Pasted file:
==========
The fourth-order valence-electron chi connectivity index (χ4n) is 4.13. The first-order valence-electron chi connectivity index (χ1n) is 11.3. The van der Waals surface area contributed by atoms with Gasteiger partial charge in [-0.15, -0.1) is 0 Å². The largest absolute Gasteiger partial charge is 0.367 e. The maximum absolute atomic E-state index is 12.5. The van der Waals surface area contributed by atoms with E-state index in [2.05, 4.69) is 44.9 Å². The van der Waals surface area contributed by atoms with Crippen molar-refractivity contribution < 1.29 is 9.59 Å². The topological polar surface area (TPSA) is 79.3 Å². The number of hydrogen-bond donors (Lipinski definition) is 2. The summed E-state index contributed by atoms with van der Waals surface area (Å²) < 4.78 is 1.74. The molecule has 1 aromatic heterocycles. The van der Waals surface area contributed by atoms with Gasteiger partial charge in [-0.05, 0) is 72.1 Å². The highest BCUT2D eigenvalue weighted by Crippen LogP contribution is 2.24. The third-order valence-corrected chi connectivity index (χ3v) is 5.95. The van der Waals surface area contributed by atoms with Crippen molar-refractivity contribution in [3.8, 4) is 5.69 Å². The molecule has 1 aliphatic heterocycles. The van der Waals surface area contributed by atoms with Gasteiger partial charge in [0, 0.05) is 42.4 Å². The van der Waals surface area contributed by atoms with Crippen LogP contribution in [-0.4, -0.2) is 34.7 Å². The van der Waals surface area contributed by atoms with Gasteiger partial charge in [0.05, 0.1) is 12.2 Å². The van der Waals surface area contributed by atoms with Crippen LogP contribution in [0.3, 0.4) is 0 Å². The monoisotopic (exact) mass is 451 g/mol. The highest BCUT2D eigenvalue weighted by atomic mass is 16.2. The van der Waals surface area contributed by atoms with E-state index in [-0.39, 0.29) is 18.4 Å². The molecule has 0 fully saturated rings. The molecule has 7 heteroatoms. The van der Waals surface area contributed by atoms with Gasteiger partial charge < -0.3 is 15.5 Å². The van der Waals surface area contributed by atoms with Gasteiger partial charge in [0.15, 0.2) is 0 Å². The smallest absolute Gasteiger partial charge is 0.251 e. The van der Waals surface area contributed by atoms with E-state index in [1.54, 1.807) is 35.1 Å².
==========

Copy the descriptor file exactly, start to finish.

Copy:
The fourth-order valence-electron chi connectivity index (χ4n) is 4.13. The first-order valence-electron chi connectivity index (χ1n) is 11.3. The van der Waals surface area contributed by atoms with Gasteiger partial charge in [-0.15, -0.1) is 0 Å². The largest absolute Gasteiger partial charge is 0.367 e. The maximum absolute atomic E-state index is 12.5. The van der Waals surface area contributed by atoms with E-state index in [2.05, 4.69) is 44.9 Å². The van der Waals surface area contributed by atoms with Crippen molar-refractivity contribution < 1.29 is 9.59 Å². The topological polar surface area (TPSA) is 79.3 Å². The number of hydrogen-bond donors (Lipinski definition) is 2. The summed E-state index contributed by atoms with van der Waals surface area (Å²) < 4.78 is 1.74. The molecule has 1 aromatic heterocycles. The van der Waals surface area contributed by atoms with Gasteiger partial charge in [-0.05, 0) is 72.1 Å². The highest BCUT2D eigenvalue weighted by Crippen LogP contribution is 2.24. The third-order valence-corrected chi connectivity index (χ3v) is 5.95. The van der Waals surface area contributed by atoms with Crippen molar-refractivity contribution in [3.8, 4) is 5.69 Å². The molecule has 1 aliphatic heterocycles. The van der Waals surface area contributed by atoms with Gasteiger partial charge in [0, 0.05) is 42.4 Å². The van der Waals surface area contributed by atoms with Crippen LogP contribution in [-0.4, -0.2) is 34.7 Å². The van der Waals surface area contributed by atoms with Gasteiger partial charge in [0.05, 0.1) is 12.2 Å². The van der Waals surface area contributed by atoms with Crippen LogP contribution in [0.3, 0.4) is 0 Å². The monoisotopic (exact) mass is 451 g/mol. The highest BCUT2D eigenvalue weighted by atomic mass is 16.2. The van der Waals surface area contributed by atoms with E-state index in [-0.39, 0.29) is 18.4 Å². The molecule has 0 fully saturated rings. The molecule has 7 heteroatoms. The van der Waals surface area contributed by atoms with Gasteiger partial charge < -0.3 is 15.5 Å². The van der Waals surface area contributed by atoms with Gasteiger partial charge in [0.15, 0.2) is 0 Å². The smallest absolute Gasteiger partial charge is 0.251 e. The van der Waals surface area contributed by atoms with E-state index in [1.54, 1.807) is 35.1 Å².